(val′ĭd) [L. validus, strong] Producing the desired effect; correct.
(val′ĭ-dāt″) [L. validare, to make valid, confirm] To ensure that the item in question is correct; confirm. validation (val′ĭ-dā″shŏn), n.
A communication technique used for patients with moderate to late dementia in which the caregiver makes statements to the patient that demonstrate respect for the patient's feelings and beliefs. This method helps prevent argumentative and agitated behavior. In some cases, the caregiver may need to agree with the patient's statements, even though they are not true or real. It is used when reality orientation is not successful.
(vă-lid′ĭt-ē) [L. validitas, (bodily) strength] 1. The degree to which data or results of a study are correct or true. 2. The extent to which a situation as observed reflects the true situation.
concurrent v. The degree to which two measuring devices or methods agree with each other; the degree to which an unproven measurement instrument matches the results obtained by an instrument known to provide accurate results.
construct v. The degree to which a measurement accurately counts the objects it is intended to evaluate; the fitness of a test to its target or to the theory that it is intended to illuminate. For instance, a researcher wants to determine how important spirituality is to survival in patients with cancer. He or she may design a test to measure spirituality. As a first approximation he or she decides to measure the number of times per month that the subjects attend religious services and to correlate that number with months of survival after the diagnosis of cancer. If the researcher finds that people who report themselves as attending church frequently do not survive cancer more than those who rarely attend church, there are at least two possible explanations for the findings: 1. Spirituality is unrelated to cancer survival; or, 2. the test of spirituality did not have construct validity, i.e., the number of times a month that a person attends church may prove to be an inaccurate measure of religious faith.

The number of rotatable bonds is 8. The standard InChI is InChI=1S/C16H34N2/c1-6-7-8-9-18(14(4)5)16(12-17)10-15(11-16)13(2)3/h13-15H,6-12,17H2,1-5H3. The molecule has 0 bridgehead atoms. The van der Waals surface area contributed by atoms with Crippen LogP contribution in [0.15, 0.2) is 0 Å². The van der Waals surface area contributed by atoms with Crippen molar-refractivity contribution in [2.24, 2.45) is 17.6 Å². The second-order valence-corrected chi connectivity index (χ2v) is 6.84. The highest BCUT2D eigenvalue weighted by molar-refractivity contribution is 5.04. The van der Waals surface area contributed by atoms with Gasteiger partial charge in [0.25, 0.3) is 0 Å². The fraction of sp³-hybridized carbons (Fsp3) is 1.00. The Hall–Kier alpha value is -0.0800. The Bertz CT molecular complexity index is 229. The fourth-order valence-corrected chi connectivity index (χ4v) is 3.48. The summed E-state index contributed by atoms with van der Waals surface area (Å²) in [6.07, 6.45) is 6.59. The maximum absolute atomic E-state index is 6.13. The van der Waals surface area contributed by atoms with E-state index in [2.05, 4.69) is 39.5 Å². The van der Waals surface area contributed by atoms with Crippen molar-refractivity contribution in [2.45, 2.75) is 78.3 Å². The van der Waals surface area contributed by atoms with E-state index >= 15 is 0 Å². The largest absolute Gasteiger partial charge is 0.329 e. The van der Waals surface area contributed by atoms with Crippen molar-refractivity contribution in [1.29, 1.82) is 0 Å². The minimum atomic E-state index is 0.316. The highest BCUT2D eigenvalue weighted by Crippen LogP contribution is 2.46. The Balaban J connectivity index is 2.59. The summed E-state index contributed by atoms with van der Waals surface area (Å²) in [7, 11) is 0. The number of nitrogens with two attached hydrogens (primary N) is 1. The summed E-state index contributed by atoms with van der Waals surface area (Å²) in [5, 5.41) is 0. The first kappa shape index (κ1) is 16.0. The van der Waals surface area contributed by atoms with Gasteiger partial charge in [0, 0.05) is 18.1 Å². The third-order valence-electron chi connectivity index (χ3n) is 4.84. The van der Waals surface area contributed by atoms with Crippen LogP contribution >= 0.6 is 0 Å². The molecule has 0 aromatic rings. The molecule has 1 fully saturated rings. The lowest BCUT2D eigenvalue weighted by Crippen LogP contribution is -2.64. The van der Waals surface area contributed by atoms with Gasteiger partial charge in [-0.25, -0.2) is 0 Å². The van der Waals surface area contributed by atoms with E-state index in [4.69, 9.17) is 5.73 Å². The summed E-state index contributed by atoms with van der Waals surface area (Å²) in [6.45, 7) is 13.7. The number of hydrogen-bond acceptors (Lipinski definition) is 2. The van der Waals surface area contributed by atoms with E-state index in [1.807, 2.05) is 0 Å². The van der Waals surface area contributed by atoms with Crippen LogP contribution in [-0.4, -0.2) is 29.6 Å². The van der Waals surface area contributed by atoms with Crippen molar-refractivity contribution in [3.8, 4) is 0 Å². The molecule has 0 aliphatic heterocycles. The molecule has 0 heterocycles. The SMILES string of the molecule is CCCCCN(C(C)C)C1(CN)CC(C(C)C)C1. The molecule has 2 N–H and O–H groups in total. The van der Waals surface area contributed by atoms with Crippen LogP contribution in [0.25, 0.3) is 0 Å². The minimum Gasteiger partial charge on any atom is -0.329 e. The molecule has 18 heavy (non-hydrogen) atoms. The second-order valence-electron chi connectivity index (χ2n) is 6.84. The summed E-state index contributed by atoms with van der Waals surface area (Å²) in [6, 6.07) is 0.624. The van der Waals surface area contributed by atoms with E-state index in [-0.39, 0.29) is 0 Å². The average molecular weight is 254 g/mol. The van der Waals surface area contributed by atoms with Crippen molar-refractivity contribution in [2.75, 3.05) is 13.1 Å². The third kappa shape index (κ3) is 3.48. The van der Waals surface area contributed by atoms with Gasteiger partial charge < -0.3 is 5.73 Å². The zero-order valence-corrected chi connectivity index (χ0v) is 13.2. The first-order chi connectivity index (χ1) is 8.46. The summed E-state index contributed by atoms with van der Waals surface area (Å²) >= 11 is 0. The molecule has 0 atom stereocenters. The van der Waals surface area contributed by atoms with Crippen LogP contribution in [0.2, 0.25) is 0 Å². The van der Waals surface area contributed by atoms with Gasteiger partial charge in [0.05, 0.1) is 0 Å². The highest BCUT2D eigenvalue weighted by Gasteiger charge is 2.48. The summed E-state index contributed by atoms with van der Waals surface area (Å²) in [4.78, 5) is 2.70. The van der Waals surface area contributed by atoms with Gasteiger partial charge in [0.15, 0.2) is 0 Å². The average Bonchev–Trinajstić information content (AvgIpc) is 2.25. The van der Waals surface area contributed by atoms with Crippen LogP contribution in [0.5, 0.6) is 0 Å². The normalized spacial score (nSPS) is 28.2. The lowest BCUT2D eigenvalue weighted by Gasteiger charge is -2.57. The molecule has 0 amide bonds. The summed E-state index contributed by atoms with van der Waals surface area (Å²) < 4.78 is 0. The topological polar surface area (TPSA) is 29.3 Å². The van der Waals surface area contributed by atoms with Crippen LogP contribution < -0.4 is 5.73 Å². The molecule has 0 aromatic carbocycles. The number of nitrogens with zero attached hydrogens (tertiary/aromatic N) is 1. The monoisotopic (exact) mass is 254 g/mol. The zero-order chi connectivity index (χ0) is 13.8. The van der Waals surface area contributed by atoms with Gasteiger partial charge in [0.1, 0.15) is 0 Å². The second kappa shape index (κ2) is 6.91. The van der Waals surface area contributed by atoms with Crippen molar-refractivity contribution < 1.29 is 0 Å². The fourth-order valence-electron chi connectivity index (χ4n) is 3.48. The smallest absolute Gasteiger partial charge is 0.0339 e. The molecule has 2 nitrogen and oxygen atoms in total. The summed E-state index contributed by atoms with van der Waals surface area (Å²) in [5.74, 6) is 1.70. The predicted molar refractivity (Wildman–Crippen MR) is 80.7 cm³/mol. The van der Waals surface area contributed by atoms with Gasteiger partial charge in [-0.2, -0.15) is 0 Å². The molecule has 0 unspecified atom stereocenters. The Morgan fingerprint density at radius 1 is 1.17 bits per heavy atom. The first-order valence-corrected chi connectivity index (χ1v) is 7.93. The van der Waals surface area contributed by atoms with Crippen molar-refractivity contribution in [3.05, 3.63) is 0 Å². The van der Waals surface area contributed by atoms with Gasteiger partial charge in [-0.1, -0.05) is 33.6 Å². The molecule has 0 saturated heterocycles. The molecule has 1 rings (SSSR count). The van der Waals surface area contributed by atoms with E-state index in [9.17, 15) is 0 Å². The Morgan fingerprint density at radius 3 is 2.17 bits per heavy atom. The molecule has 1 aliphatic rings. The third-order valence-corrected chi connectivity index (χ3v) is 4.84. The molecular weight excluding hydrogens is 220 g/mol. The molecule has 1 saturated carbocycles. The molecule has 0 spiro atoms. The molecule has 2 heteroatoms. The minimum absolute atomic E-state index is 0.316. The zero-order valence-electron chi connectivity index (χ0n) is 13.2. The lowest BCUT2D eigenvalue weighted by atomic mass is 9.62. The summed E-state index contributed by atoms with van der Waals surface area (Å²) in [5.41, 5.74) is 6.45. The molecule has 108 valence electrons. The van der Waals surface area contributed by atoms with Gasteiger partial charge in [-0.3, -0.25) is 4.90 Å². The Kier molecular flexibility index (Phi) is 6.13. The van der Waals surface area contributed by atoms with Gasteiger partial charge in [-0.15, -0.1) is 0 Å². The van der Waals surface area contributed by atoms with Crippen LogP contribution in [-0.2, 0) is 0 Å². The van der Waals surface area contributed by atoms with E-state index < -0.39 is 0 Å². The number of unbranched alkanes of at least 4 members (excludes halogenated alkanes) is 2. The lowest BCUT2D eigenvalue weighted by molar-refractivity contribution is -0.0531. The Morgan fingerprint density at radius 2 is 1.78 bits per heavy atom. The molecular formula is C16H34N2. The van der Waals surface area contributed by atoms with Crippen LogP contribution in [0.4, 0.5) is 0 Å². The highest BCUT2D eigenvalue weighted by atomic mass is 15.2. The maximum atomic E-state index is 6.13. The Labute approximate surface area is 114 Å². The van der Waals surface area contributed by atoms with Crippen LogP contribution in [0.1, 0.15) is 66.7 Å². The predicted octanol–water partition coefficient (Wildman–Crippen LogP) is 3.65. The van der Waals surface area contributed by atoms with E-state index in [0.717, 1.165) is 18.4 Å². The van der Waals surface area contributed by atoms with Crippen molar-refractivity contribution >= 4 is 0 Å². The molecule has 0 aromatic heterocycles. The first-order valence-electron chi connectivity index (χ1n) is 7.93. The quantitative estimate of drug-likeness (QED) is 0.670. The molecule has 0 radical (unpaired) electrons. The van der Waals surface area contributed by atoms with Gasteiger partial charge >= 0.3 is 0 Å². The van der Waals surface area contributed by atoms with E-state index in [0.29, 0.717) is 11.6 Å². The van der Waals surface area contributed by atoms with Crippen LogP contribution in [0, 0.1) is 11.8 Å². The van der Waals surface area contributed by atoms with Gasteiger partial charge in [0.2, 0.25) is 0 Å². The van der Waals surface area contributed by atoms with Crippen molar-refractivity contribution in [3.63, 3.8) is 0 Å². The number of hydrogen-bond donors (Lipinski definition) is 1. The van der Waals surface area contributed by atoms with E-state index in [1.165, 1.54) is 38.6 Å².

external v. The generalizability of research results or the degree to which the results can be applied outside the study group.
face v. The degree to which a measurement is logical, reasonable, or acceptable and therefore, assumed to be true; plausibility.
internal v. The degree to which a scientific investigation demonstrates a cause-and-effect relationship between its independent and dependent variables.
predictive v. The degree to which a test measurement of current variables accurately forecasts future results or outcomes.
(val′ēn″, vā′lēn″) [val(eric) + -ine] ABBR: val. A branched-chain amino acid, C5H11NO2, derived ...